Montana’s ban on gender-affirming care for trans minors has been signed : NPR
HELENA, Mont. (AP) — Montana became the latest state to ban or restrict gender-affirming medical care for transgender children on Friday when its Republican governor signed legislation that exiled transgender lawmaker Zooey Zephyr told lawmakers their friends will leave “blood” on their hands.
Montana is one of at least 15 states with laws banning such care despite protests from families of transgender youth that care is essential.
The debate over Montana’s bill drew national attention after Republicans chastised Zephyr for her remarks, saying her words were personally offensive. House Speaker Matt Regier refused to allow Zephyr to speak on the House floor until she apologized. She didn’t.
Zephyr decried the signing of the bill, saying “it is unconscionable to deprive Montanans of the care we need.”
“I know this is an unconstitutional bill. It’s as cruel as it is unconstitutional. And it’s going to go down in the courts,” Zephyr said. To the trans youth she added: “There is an understandable inclination towards despair in these moments, but know that we will win and until then, I rely on the community, because we have each other’s backs.”
On Monday, Zephyr had defiantly dropped to the House floor with her microphone raised as protesters shouted “Let her speak,” disrupting House proceedings for at least 30 a minute. Zephyr was then banned from the House and its balcony and voted on bills from a bench in the hallway outside the House on Thursday and Friday.
Lambda Legal, the American Civil Liberties Union and the ACLU of Montana said they will file a court challenge to the ban, which is set to take effect on October 1, starting a five months in which Montana youth can try to find a way to work around the ban or transition from hormone treatment.
“This bill is an overbroad blanket ban that takes decisions that should be made by families and doctors and puts them in the hands of politicians,” said the Montana Chapter of the American Academy of Pediatrics.
Governor Greg Gianforte showed his willingness to sign the bill on April 17 when he offered some amendments to make it clear that public funds could not be used to pay for hormone blockers, cross-sex hormones or surgical procedures.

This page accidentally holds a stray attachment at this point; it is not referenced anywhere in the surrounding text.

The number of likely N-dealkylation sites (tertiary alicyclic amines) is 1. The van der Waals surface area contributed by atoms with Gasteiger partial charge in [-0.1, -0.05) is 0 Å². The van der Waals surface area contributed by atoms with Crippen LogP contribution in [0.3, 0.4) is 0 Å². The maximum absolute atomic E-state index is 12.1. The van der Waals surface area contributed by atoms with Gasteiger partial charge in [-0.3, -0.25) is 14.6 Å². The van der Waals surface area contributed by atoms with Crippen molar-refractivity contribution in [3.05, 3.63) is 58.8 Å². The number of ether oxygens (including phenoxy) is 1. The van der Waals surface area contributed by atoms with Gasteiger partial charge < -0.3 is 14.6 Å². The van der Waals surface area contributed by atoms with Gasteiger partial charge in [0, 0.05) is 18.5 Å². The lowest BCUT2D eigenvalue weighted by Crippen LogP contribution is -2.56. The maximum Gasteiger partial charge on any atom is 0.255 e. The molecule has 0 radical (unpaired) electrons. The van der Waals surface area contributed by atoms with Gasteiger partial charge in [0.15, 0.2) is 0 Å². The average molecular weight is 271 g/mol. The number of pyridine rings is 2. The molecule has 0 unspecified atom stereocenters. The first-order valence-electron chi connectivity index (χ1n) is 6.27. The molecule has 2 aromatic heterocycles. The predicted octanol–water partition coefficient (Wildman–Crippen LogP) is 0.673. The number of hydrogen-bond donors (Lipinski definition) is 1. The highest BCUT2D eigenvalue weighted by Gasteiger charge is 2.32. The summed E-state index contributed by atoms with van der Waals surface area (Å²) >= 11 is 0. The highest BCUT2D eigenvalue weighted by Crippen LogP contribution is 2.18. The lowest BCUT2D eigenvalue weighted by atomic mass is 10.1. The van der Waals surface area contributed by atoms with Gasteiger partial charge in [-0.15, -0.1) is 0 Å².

The bill “protects Montana children from permanent life-changing medical procedures until they are adults, mature enough to make such serious decisions,” Gianforte wrote in his letter accompanying the amendments.
The debate over the amendments prompted Zephyr to warn fans the next day. The House Majority Leader, Sue Vinton, said that Zephyr’s language was “completely inappropriate, disrespectful and uncalled for”.
The Montana Freedom Caucus deliberately singled out Zephyr, using male pronouns in a letter it said should be censored. After Monday’s protest, the caucus said it should be more disciplined.
Under the new law, health professionals who provide care prohibited by the measure could have their medical licenses suspended for at least a year. They can also be sued within 25 years after a prohibited procedure if a patient suffers physical, psychological, emotional or physiological damage. Doctors could not maintain malpractice insurance against such lawsuits. The law also prohibits public property and employees from engaging in gender-affirming treatment.
During hours of emotional committee hearings, opponents testified that hormone treatments, and in some cases, surgery, are evidence-based treatments supported by many medical associations and can life-saving for someone with gender dysphoria — the distress or clinically significant impairment caused. by feeling that the gender identity does not match with his biological sex.
Parents of transgender children testified that the bill violated their parents’ rights to seek medical care for their children.
Opponents also noted that treatments such as puberty blockers and breast reduction surgery would still be legal for minors who do not suffer from gender dysphoria, a distinction they argue is unconstitutional.
In the letter to legislative leaders accompanying his proposed amendments, Gianforte said he has met with transgender residents, understands their struggles are real and said Montanans who struggle with gender identity deserve love, compassion and respect
“This is not what trans Montanans need from you,” Zephyr said as the House considered his amendments. “We need access to life-saving medical care.”
This was the second legislative session in which Senator John Fuller introduced the bill to ban gender-affirming care for transgender children. In 2021, when he was a member of the House, he submitted a bill to ban surgical and hormone treatments for transgender children, which was voted down. He submitted a second bill to ban surgical treatments which was also rejected. He managed in 2021 to pass a bill banning transgender women from participating in girls’ and women’s sports. The part of the bill that applied to colleges was declared unconstitutional.